Maidstone and Tunbridge Wells trust was not 'irrationally generous' in giving former chief executive Rose Gibb a £250,000 pay-off, because it took into account all the relevant considerations, a court heard yesterday.

Read more on the Rose Gibb case>>

"This trust acted reasonably," Oliver Segal, Ms Gibb's barrister told the High Court. "They knew that whatever they wanted to do there were other constraints.

"The remuneration committee recognised the difference between the contractual obligation and the award was significant. The potential risk of damages and the cost of fighting any case justified the premium."

Issues of generosity - "even simple generosity let alone irrational generosity" - did not materially affect the committee, he said.

The remuneration committee agreed to pay Ms Gibb£250,000 days before a critical Healthcare Commission report was published. But the Department of Health ordered the payment to be halted. The trust has since agreed to pay her six months' salary in lieu of notice but she is suing it for breach of contract to recover the remaining£175,000.

The case hinges on whether the trust was acting within its powers in entering into the agreement with Ms Gibb: if the judge decides that it was acting within its powers, then Ms Gibb is expected to get the money.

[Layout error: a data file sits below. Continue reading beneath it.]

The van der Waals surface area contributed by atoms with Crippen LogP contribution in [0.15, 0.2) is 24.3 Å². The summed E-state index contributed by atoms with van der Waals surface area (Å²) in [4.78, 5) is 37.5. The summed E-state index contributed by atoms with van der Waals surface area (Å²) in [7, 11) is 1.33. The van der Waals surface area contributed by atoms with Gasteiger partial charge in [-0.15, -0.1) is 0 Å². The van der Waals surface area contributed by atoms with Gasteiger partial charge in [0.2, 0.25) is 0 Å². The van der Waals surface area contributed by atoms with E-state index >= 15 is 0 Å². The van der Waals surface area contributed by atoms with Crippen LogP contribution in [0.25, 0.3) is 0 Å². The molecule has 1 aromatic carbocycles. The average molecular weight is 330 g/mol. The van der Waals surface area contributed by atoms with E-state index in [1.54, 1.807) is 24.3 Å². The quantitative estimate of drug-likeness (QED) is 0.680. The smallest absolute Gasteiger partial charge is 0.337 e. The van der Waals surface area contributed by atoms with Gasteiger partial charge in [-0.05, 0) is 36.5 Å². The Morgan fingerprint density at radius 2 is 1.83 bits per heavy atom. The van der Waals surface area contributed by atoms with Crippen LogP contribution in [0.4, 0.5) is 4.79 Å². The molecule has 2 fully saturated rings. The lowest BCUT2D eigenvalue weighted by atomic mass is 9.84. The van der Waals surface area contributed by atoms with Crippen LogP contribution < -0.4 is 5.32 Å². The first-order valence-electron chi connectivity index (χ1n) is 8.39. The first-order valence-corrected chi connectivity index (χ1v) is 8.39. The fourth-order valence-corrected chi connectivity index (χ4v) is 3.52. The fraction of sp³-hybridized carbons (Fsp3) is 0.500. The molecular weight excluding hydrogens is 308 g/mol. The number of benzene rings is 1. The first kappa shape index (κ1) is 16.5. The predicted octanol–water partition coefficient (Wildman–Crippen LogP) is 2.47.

However, Mr Segal is also arguing that even if it acted beyond its powers because the agreement was "irrationally generous", there are other grounds that mean Ms Gibb should get some money, although not necessarily the whole package.

The trust's actions had given her a "legitimate expectation" that the payment was lawful and had the necessary approvals further up the line, he said.

The court has heard how she was given reassurances by former trust chairman James Lee that the compensation agreement had been agreed with the South East Coast strategic health authority.

Mr Segal said Ms Gibbs' note of the meeting with Mr Lee says: "Remuneration committee sorry, know my career is shot, but someone has to carry the can. Remuneration committee want to pay me more but SHA says no."

Mr Segal said: "We know that Mr Lee had spoken to the SHA and said that an appropriate figure is something more than£250,000 and the SHA had said no."

The belief that she had an enforceable contract meant that Ms Gibb did not file a claim with an employment tribunal within the three month time limit.

Although what would have happened if she had gone down this route is uncertain, one possibility is that she would have got around£145,000 through an award for unfair dismissal and her salary for a six month notice period.

This would be around£100,000 less than she was offered by the board.

The case is expected to end today, although the judgement is expected at a later date.